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What About Me? Coaching in the Shadows | Welcome and General | ConnectedCoaches

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Elly Moore, Jim Hayter and 3 others like this.
 

Comments (6)

  
EllyNetball
Elly Moore said:

Thought provoking ... along with some sound advice from Matt Thompson!!!
To facilitate my development over the past couple of years, I've managed to find opportunities to be court-side at a few training sessions led by high profile coaches within the netball world; I can vouch for time well spent; it certainly gave me an insight to that next level and a whole raft of other things to consider. I'm now investigating an opportunity to shadow a Netball SuperLeague coach on a match day and then at a match-analysis session. Although I'm not a high profile coach, I have encouraged other coaches in my area to come to my Academy sessions ... and I urge them to be 'on the floor' listening-in to the questions I pose to the players and the answers and discussions the players have. This makes it much more of a coaching experience as opposed to attending just to capture a few new practices. It also means I can grab a few moments to talk through the practices and coaching tips.
Having read Matt's article, I'm also going to 'document my work' in a so-called normal week. You never know when the output of a task such as this will come in useful ;-)

15/10/16
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Ralph
Ralph Samwell said:

The sad story of Tom Marcus, a present day James Bond, who’s only mistake, perhaps, in being societies hidden protector is; never work in isolation. Tom I hope wasn’t doing it for his country, that is an inanimate object and probably why he wasn’t rewarded for keeping us coaches safe on the streets of Manchester. I don’t coach for my court, I don’t coach for my pitch, I don’t coach for my field and certainly don’t coach for my sport. When we say, we are competing for our country, it’s not the country, it’s what the country represents and what any country represents are the people and their culture, their personality and ethics.
David Cameron (recently voted third worst PM ever) is still working on his Big Society idea, yet coaches have been doing this forever. One recent L.S.E. study showed, if all U.K. people in the voluntary sector, stopped giving their free time to this country, the entire economy would collapse within a month to levels worse than the great depression.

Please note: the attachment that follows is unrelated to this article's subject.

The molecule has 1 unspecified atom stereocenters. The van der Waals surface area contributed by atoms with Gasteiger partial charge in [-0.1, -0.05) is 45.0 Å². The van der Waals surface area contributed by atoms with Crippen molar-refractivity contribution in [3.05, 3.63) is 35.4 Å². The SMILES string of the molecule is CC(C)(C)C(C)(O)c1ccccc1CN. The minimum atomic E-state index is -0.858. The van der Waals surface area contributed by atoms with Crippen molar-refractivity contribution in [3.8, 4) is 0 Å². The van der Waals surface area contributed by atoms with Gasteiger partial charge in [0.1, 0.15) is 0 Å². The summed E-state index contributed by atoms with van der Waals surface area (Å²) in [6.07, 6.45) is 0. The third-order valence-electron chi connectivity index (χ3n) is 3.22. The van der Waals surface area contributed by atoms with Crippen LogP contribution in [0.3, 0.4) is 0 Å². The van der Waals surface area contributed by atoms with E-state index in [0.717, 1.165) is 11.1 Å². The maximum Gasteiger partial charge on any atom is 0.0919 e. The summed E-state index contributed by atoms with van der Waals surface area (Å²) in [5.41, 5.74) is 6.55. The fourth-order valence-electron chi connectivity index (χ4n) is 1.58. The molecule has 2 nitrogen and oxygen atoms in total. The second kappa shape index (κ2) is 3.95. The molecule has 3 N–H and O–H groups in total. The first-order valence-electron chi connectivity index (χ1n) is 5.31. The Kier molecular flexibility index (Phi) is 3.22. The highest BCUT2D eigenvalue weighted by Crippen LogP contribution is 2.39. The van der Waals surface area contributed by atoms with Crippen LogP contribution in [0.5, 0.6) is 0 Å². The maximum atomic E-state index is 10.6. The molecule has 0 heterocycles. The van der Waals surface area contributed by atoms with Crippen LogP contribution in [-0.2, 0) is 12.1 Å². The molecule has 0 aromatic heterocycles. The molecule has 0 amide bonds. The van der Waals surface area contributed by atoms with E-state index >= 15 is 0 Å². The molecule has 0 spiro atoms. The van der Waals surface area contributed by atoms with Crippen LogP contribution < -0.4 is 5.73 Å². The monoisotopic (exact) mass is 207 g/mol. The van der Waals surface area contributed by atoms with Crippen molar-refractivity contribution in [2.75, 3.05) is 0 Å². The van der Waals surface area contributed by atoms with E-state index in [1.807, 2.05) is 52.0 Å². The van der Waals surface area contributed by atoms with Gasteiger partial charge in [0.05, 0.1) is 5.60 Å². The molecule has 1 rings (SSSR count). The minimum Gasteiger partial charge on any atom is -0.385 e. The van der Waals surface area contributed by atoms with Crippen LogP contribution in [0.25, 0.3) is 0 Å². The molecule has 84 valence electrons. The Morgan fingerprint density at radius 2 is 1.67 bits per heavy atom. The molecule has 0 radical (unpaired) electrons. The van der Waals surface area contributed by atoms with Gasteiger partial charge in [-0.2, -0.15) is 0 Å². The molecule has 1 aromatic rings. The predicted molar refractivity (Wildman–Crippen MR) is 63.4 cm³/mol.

T cells and B cells are central to the human immune system. B cells and T cells silently operate in the adaptive immune response--the immune system's third and final line of defence.
Perhaps that’s why we only become human, when we are ill?
Only then do we create and do our bucket list. “Documenting your work” is the coaches bucket list.
Why do we wait until a close friend dies before we tell them how much they mean to us?
“broadening your coaching network” is the coaches bonds.
“Enhance your cultural experience” are the coaches doing it for your country.
it seems Einstein is right as usual, "all individuality is an illusion", nothing works in isolation. All the entire Universe’s stable chemicals create bonds that make up elements, that make up everything, including us.
Perhaps that’s why Ian Fleming chose the name James Bond.

Perhaps that’s why Matt Thompson has to spell out what the story has to do with coaching.
This platform isn’t called connect coaches accidentally; 66 views and only 2 comments and only 2 likes. Not a one off, blog after blog, question after question, and yet so few coaches can even be bothered to click the like button, breath-taking!
Lack of courage, apathy, contempt, carelessness, selfishness; all the things I’d have thought don’t belong in coaching?
Well at least we can rely on Marcus and out Tcells do to the work we aren’t prepared to do or give them acknowledgment for. Perhaps we shouldn’t complain that we get no recognition because we give no recognition?
"evil happens, when good people do nothing"
“I am a one in ten, a number on a list, a statistic, a reminder, of a world that doesn’t care.”
UB40

16/10/16
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Ralph
Ralph Samwell said:

Greed and fear hamper cooperation

Fear of something or some people within the group can cause people within a group to work better together. Everyone benefits when cooperation runs smoothly. However, people often act obstructively or disengage. Why do they do that? Professor of Social Psychology Carsten de Dreu researches this issue using a wide variety of methods, from brain scans to the role of religion.
Fear of being exploited